WEST DES MOINES, Iowa -- General merchandise is a core component of Hy-Vee's business strategy.
While many retailers still regard nonfood as an afterthought, upper management at Hy-Vee made it a top priority in the late '90s, said Ron Pearson, Hy-Vee's chairman of the board and chairman of the executive committee. Seven or eight years ago, "we decided that in the next five years we had to grow the equivalent of 20 years' growth in general merchandise if we were going to be competitive," he told SN.
"That meant our procurement had to get better, the products we were offering to our customers had to be better, and our values had to be better," Pearson said.
Today, the retailer continues to improve on its displays, assortments and promotions, gaining strength in several key competitive categories, while extending its procurement efforts to the world.
"General merchandise has to be just as important as fresh meat or lettuce in our stores. It has the same prominence and the same customer care. We want our customers to come back to our stores because of general merchandise, and not only because of what we carry routinely, but because of what we have exciting and new every day," Pearson said.
"The thing I'm most impressed with about Hy-Vee is they are always willing to try new approaches with their GM programs," said David McConnell, president and chief executive officer, General Merchandise Distributors Council, Colorado Springs, Colo.
"Their dollar program and the new kitchen store concept are both excellent examples of their effort to provide fresh new approaches that meet the needs of their customers. Their store directors also bring creativity to their seasonal selling by bringing in products that may actually be locally produced. They're really in touch with the individual communities they serve," he said.
Hy-Vee also makes sure all its management-level people are as educated about general merchandise as they are about food or any other aspect of the business. "They had to learn the same things about general merchandise -- how you procured it, how you displayed it, how you priced it, how you marked it down," Pearson said.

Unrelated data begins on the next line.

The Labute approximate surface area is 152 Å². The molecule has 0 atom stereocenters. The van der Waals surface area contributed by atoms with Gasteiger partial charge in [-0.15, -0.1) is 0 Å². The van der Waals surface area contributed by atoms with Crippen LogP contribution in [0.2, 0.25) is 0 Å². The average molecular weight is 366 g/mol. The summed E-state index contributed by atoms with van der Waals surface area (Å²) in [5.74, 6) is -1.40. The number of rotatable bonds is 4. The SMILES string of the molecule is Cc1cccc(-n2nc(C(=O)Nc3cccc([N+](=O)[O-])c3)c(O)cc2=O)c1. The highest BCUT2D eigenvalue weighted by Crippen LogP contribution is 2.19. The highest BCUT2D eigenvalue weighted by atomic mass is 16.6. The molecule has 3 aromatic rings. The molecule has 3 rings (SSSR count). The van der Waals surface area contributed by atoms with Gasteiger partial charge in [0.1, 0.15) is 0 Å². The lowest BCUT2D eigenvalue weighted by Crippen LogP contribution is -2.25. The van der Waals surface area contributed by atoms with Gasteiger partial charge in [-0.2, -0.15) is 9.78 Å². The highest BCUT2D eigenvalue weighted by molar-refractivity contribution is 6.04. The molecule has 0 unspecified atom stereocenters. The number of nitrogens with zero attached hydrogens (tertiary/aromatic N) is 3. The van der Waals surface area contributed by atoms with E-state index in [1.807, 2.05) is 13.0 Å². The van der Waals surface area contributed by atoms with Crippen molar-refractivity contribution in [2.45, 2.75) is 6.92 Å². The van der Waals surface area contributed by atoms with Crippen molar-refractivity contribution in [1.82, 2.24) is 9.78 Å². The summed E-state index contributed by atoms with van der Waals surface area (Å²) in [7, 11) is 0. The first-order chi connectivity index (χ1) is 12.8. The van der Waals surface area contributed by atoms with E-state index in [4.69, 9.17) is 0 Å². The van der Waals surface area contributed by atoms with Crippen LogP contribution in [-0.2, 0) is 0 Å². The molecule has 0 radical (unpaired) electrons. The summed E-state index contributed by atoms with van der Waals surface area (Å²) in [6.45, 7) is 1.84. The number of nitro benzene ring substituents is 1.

The educational effort extends beyond simple training sessions. For example, below the store director will be a director of perishables, a director of operations, and a director of general merchandise, all equals, and the three will rotate into the other jobs. This program started about five years ago, "and it's working very, very well, helping to broaden the information base about general merchandise," Pearson said.
Many GM products are different from a canned grocery item like pork and beans that sells for the same price, and there's never any surplus. "You buy (the GM product) and have a sell through, then you have some left over, and there's a different kind of chair or shirt or some other product that you bring in. It calls for totally different merchandising techniques and the learning process is very critical," he said.
Although "other companies are good at it," Hy-Vee has moved ahead of many in the supermarket industry in GM because of the focus the retailer puts on it, Pearson acknowledges.
An example of that focus: "We made up our mind about five or six years ago that we were going to be the biggest lawn and garden seller in our territory," he said. That involves more than just fresh flowers, but also all the related general merchandise items. Now the company sells swings, barbecue sets, patio sets, chairs, loungers, birdbaths and much more, from its parking lots and other places adjacent to the stores, "and it broadened our whole selling opportunity. It's a matter of learning about it and making your mind up you can do it," he said.
People are interested in taking better care of their homes, as is evidenced by the growth of Home Depot, Lowe's and similar retailers. "We can get a portion of that business if we're providing those things, and that has been a good focus for us," Pearson said.